Steve Smith, who created history on Monday by becoming just the third ever Australian to win four Allan Border medals, asserted that he ‘enjoys’ batting on Indian pitches that turn extravagantly, and claimed that wickets in the subcontinent favor him for they tend to suit his style of play.
Smith, in his career, averages 60.00 in India and the last time Australia toured India, back in 2017, he proved to be head and shoulders above every other batter in the series, amassing 499 runs at an average of 71.28, striking three tons. One of those three tons came on a rank turner in Pune — where India were bowled out for 105 and 107 — and it is, to date, regarded one of the finest knocks of Smith’s career.
The 33-year-old will once again be Australia’s talisman as they aim to become the first team in 11 years to win a series in India, and according to him, the key to success in the subcontinent is ‘playing according to the surface that’s in front’.
“I think some subcontinent wickets suit the style of play that I have,” Smith said of India, reported smh.com.au.
“I really enjoy playing on those spinning tracks there, so much fun and there’s always something happening.
“But you know, if they’re not the spinning ones and they’re a bit flatter there, the ones where you can really cash in and you have to make big, big scores. I think that’s certainly one thing that I’ll be telling the boys when we get over there.
“That’s one of my experiences that I’ve had, and you can only play according to the surface that’s in front of you.”
Smith finished 2022 with an average of 58.40 in Tests and 67.37 in ODIs — numbers which contributed to him winning the AB medal — and much has already been written and spoken about the tweak in his technique that has enabled him to rediscover the best version of himself.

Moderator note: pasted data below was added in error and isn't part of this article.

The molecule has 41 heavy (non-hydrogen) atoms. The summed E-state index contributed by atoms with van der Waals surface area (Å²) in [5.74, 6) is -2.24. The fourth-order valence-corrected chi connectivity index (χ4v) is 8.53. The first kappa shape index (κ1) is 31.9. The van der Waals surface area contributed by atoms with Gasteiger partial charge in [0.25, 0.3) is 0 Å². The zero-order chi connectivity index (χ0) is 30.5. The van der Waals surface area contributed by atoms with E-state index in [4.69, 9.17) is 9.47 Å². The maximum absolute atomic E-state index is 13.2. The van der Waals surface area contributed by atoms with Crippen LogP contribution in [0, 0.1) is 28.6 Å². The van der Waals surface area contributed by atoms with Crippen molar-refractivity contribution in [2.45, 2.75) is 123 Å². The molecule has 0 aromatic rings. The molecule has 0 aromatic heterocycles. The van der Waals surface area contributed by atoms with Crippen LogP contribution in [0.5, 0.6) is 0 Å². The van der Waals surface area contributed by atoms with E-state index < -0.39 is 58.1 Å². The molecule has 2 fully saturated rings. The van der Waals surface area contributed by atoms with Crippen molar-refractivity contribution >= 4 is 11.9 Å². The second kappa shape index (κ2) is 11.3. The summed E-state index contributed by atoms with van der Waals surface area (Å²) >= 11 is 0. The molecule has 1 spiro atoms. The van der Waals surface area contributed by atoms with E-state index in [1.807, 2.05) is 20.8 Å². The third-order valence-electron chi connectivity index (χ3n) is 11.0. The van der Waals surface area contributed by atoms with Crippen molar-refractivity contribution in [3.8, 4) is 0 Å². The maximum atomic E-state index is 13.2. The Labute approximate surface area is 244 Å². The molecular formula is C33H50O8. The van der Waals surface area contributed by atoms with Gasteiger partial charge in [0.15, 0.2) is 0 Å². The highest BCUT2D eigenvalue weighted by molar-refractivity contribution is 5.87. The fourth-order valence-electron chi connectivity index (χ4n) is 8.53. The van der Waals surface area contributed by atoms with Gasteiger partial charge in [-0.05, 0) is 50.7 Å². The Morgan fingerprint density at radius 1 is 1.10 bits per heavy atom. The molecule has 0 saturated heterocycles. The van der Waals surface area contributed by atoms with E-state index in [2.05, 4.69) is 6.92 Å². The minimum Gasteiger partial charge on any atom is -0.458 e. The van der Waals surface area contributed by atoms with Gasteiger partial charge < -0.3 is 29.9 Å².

The 33-year-old revealed that, for the longest time, he’d been trying to get back to batting the way he’d been 7-8 years ago and the eureka moment occurred during a net session in Adelaide, in the midst of the T20 World Cup last year.
“I’ve looked at footage for so long like you wouldn’t believe, just of innings mainly in 2015,” he said.
“I think that was when I was batting my best in the Indian series at home and throughout that World Cup and that’s my blueprint that I always go back to, to try and figure out what I was doing there.
“I finally got there. I was in the nets. I think it might have been in Adelaide just before the T20 game against Afghanistan. I felt like I’d found something and then I got COVID.
“I played with COVID that game and I didn’t really get a chance to get in the middle to sort of implement it. And then the next game I played was against England and that game I think, I scored 80 not out.
“And yeah, that was just the first time I’d put it all into practice in the middle and it just clicked for me. We’re always looking for those things to make you better. Fortunate that I stumbled across it finally and hopefully, it keeps working well for me.”
Since the tweak in technique, Smith has amassed scores of 80* and 94 in ODIs, smashed a double-ton in the longest format and has struck back-to-back tons in the BBL representing the Sixers. He has, put simply, looked as good as he has in years.
He revealed that he knew he was back to his best the moment he crunched that cover drive off the bowling of Olly Stone.
I'm back, baby! #AUSvENG pic.twitter.com/7pLXABkUQy— cricket.com.au (@cricketcomau) November 17, 2022
“It was probably that ball that I hit through the covers, just my weight transfer through the ball,” he said.
“The way my hands went through it and I’d felt it a little bit in the nets but I hadn’t implemented it in the game yet.
“So as soon as I hit that shot I was kind of like, I’ve just found something has clicked. It’s the rhythm I’ve been searching for and yeah, I made it pretty clear, I think straight away. So yeah, a bold statement but it felt as though it, you know, I’d nailed it.”
Australia will begin their four-Test series against India in Nagpur on Thursday, February 9th.